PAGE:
Seattle officials have booked an entire downtown hotel for three months to house first responders and other essential city employees who’ve been exposed to the novel coronavirus and can’t isolate or quarantine at home.
The city is set to spend at least $2.8 million on the 155-room Executive Hotel Pacific as more firefighters, police officers and other crucial workers in Seattle and across Washington are contracting the COVID-19 illness caused by the virus.
Only six rooms at the Executive Hotel Pacific were occupied by first responders as of Tuesday, though officials expected that number to grow. Seattle has begun offering rooms to essential transportation and utilities employees and also may coordinate with other cities to house their first responders. Independent journalist Erica Barnett first reported the hotel contract.
The number of city of Spokane firefighters in quarantine continues to drop, but department leaders will remain vigilant and adhere to a requirement that employees wear masks around-the-clock.
Only five firefighters were in quarantine on Wednesday, a precipitous drop from 33 the department reported out of work on March 19, amounting to about 10% of the workforce.
Of the 16 firefighters tested for COVID-19, none have been positive, according to Deputy Fire Chief Jay Atwood.
The department saw an immediate reduction in the number of sidelined firefighters when it updated its quarantine policy in line with state Department of Health guidelines, which do not recommend quarantining a first responder who has only had contact with a person potentially infected with the disease.
The department now only necessitates a quarantine if the firefighter is symptomatic.
Collaboration started more than a month ago with fire chiefs sharing information in daily video conference calls with key staff, Snohomish County 911 and Dr. Eric Cooper, Medical Program Director for Snohomish County Emergency Medical Services. Now fire service agencies have taken the next step by establishing a Fire Coordination Center to provide unified tracking, planning and response to the outbreak.
Participating agencies are the Arlington Fire Department, Everett Fire Department, Marysville Fire District, Mukilteo Fire Department, North County Regional Fire Authority, Paine Field Airport Fire Department, Snohomish County Fire District 7, South County Fire and Tulalip Bay Snohomish County Fire District 15. Together, these departments serve about 680,000 residents, nearly 83% of the county’s population.
North Couty Outlook
Almost two weeks ago, the agency leading Washington state’s response to the coronavirus outbreak reassured Southwest Washington’s highest-ranking lawmaker.
Clark County, at the time home to nine positive cases of COVID-19 and three deaths, would move near the top of the list for resupplies of protective gear and testing kits.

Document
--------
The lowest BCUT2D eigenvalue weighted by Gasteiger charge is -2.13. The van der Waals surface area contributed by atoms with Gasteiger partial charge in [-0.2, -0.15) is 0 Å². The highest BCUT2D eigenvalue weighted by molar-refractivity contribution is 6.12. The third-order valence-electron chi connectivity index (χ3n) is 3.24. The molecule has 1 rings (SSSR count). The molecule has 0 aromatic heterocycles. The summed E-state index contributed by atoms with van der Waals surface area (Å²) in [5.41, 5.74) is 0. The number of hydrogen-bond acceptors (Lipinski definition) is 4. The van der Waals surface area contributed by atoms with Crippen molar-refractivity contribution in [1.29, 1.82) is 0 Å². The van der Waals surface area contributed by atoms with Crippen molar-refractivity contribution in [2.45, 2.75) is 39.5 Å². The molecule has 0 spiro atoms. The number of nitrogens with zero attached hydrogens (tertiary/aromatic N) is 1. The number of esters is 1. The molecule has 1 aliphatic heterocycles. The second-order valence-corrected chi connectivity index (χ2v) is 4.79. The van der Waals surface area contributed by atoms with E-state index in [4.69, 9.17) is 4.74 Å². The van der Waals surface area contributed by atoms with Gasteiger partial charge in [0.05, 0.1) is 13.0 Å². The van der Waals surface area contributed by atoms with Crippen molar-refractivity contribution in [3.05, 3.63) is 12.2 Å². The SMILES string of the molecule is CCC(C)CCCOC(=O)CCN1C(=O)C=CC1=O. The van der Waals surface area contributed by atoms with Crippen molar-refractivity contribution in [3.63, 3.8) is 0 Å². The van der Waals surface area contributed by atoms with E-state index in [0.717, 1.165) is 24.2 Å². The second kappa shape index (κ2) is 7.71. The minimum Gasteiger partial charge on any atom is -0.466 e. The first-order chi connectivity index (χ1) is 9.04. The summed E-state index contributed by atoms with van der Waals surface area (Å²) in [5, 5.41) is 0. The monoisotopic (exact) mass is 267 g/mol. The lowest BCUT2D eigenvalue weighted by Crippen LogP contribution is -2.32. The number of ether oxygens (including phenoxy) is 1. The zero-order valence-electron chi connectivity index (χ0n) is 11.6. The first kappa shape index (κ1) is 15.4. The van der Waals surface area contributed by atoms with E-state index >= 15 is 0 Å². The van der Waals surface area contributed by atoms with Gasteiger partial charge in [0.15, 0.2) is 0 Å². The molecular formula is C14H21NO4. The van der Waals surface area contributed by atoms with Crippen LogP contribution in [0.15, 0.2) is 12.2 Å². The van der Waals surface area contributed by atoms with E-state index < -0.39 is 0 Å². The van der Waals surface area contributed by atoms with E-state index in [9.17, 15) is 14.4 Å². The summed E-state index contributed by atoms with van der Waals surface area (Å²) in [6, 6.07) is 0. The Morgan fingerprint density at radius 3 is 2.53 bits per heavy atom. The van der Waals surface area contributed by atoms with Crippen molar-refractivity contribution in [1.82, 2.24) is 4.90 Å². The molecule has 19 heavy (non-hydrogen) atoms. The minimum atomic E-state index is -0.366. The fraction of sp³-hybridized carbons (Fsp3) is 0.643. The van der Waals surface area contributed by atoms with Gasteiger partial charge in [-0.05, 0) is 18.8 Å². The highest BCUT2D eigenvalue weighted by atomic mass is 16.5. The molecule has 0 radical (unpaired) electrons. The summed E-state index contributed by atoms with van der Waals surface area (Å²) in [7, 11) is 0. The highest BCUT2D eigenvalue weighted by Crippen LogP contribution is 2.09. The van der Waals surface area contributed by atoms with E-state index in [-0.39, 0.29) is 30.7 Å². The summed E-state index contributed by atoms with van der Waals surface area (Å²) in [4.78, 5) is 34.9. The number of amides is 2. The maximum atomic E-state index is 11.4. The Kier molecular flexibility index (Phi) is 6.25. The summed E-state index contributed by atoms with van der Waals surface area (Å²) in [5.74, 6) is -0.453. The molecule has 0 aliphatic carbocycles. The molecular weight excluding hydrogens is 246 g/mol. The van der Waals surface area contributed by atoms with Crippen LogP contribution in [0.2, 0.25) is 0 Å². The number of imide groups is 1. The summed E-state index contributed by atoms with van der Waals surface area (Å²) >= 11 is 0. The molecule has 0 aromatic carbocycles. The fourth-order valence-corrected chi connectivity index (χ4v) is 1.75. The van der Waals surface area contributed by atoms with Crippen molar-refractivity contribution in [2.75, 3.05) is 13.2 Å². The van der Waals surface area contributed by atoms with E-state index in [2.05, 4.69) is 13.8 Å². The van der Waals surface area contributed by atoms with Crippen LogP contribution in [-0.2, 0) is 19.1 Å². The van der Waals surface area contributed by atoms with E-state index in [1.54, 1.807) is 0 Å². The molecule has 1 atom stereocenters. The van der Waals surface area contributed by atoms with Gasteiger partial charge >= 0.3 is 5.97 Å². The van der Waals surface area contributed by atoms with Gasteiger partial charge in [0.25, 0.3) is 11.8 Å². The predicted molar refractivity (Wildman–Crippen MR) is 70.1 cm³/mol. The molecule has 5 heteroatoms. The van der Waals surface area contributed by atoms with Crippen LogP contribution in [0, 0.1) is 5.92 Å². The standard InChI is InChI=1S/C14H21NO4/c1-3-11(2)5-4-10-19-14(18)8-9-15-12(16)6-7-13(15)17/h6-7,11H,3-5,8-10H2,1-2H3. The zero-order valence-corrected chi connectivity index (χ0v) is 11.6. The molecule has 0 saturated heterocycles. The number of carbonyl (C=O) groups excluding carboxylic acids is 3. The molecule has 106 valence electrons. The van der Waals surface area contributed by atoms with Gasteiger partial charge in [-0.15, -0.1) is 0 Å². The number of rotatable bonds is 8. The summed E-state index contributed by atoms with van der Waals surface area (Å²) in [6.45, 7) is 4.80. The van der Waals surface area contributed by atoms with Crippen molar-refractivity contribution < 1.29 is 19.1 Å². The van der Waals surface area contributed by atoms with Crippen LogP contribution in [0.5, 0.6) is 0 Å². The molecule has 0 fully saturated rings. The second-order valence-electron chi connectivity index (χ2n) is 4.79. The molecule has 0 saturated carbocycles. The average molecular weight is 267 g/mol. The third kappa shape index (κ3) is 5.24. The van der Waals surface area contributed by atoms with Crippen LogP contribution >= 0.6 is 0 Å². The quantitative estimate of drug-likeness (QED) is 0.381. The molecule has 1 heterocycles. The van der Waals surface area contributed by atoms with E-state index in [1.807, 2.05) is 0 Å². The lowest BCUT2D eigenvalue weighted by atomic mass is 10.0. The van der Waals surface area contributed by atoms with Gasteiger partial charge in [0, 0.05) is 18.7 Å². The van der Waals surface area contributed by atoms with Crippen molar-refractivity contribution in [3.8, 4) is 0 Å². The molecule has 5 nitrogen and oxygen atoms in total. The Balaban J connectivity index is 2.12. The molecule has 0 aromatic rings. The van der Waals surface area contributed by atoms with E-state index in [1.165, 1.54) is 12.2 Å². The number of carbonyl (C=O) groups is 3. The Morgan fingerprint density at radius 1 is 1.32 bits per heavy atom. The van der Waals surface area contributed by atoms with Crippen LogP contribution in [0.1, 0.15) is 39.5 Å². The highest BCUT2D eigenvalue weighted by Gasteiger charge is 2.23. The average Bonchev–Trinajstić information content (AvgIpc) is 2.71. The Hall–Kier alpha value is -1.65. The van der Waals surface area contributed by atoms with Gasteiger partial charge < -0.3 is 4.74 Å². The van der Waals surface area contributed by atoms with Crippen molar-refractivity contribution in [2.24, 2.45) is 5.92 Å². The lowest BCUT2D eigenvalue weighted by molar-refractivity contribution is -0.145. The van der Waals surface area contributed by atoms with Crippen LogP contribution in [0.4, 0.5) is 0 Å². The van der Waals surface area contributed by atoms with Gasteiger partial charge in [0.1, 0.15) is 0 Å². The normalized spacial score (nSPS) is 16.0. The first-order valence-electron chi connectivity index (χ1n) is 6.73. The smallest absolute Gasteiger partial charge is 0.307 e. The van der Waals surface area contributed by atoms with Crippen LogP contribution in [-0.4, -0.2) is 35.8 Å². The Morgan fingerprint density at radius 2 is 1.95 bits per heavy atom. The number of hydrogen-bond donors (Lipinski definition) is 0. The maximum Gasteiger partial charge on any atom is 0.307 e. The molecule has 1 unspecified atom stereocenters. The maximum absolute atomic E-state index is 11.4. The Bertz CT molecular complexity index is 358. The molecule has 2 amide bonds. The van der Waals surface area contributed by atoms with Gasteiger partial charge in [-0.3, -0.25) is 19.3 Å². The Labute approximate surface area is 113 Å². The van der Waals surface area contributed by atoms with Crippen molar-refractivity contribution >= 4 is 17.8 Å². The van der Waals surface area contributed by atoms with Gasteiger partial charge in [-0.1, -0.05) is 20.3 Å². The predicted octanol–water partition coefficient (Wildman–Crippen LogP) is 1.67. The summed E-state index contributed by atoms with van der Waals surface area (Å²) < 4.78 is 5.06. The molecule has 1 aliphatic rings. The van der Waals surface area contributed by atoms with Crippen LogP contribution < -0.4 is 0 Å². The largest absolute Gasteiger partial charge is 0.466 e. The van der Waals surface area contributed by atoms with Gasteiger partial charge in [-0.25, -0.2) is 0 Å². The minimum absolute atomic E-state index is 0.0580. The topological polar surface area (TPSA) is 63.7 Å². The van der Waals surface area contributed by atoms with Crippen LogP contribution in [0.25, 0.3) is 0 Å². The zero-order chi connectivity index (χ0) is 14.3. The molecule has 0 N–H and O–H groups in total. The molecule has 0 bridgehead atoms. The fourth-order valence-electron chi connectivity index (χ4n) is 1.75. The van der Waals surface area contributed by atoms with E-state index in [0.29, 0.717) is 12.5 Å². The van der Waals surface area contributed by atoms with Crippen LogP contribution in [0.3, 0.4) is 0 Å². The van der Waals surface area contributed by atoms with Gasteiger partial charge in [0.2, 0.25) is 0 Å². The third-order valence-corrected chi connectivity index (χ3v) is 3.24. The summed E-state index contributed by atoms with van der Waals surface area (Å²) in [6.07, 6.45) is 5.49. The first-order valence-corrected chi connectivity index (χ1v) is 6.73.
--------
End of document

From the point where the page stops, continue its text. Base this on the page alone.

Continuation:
“I would anticipate you would receive at least part of your order,” wrote Robert Ezelle, director of the Washington Military Department’s Emergency Management Division, in response to the question from U.S. Rep. Jamie Herrera Beutler, R-Washington.
That was March 21. Clark County by then had tested just 230 people. At the time, the county sought 6,500 test kits from the state.
Despite being placed as a priority on par with counties near Puget Sound — one of the earliest epicenters for COVID-19 — Clark County has received a fraction of the supplies it has requested.
Oregon Public Broadcasting
Pasco police officers responded to a couple suspicious fires in the early hours of Wednesday morning.
The first fire broke out around 2:41 a.m. in an alley at North 14th Avenue and West Clark Street by the Franklin PUD building.
Police said someone set fire to a pile of car parts and tires, damaging a fence, pole and some stucco on the side of the building. The Pasco Fire Department responded and put it out.
The second involved stolen 2005 Nissan Altima that was set on fire near East Lewis Street and Cedar Avenue.
When police called the owner, she said the car should have been parked in the 400 block of N. Douglas Ave. Firefighters responded and again put out the flames.
The case is being investigated as a vehicle theft and arson.
Doctors and nurses short of face masks has some local artists making use of their 3D printers.
It's a long process, but after the group met with hospital staff about what they need, they say they're planning to make hundreds for both Astria Health and Virginia Mason Memorial.
The Yakima Maker Space has been closed to the public for weeks now, but a small group of members are working to pump out hundreds of masks for hospitals in the area with their 3D printers.
"Our first responders are out there trying to save lives, and we're trying to do our part to make sure we keep them safe," says Nick Romero of Thrive Industries.
Romero says when he found out the place his mother works, Astria Health in Toppenish, was running low on hospital masks, they decided to get to work.
KIMA-TV CBS/CW+ 29 Yakima